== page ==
In a statement released on Wednesday, the two companies said that Cape Town-based Biovac would complete the final stage of the manufacturing process, known as the “fill and finish,” of the BioNTech-Pfizer vaccine.
“To facilitate Biovac’s involvement in the process, technical transfer, on-site development and equipment installation activities will begin immediately,” the statement said.
The ingredients to produce the jabs will come from factories based in Europe, while manufacturing of the finished doses will begin in 2022, he added.
The companies expect that at “full operating capacity”, Biovac’s annual production will reach 100 million doses per year – which will be distributed among AU member states.
The partnership’s announcement came amid growing calls to close a striking gap in global vaccine distribution. According to Our World in Data, only 1.5% of Africans are fully vaccinated, compared to 43.7% in the European Union and almost 50% in the United States.
Unequal distribution has been a source of debate for months at the World Trade Organization as developing countries, led by India and South Africa, pushed for a proposal to temporarily lift property rights. Intellectual Property (IP) on vaccines to increase global manufacturing capacity.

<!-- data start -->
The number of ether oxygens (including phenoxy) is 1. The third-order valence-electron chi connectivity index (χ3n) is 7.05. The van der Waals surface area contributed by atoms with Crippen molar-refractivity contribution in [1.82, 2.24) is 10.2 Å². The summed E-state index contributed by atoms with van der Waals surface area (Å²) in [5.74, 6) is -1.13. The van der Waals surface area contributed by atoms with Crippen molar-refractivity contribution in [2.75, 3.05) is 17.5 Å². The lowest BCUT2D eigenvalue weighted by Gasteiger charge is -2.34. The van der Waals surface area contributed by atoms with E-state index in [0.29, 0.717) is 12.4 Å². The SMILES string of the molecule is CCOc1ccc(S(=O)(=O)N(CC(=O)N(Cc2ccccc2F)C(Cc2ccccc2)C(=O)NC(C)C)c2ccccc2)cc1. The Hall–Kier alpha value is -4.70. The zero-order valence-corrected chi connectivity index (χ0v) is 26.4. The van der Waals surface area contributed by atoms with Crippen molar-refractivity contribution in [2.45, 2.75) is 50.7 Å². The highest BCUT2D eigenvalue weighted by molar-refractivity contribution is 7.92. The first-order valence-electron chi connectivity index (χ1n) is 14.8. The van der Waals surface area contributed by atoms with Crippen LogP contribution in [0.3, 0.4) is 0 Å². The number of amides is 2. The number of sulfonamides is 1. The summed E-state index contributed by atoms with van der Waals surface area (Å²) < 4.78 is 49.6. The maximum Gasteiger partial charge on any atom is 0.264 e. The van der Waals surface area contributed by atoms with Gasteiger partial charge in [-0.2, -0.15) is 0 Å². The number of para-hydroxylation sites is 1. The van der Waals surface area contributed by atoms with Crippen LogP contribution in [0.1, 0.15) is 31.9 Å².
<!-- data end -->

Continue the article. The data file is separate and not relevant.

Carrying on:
Without intellectual property, among other issues, manufacturing companies wouldn’t risk being sued for producing jabs without a license from the vaccine company.
But the proposal, submitted in October and backed by a majority of WTO members, has met opposition from a handful of wealthy countries who claim such a waiver would hamper technological innovation.
Last month, the World Health Organization announced that it was setting up a center or training center in South Africa to give companies there the know-how and licenses to produce COVID vaccines. -19.
Biovac was one of the first participants in the hub. It has partnered with Pfizer since 2015 to manufacture and distribute its Prevenar 13 pneumonia vaccine.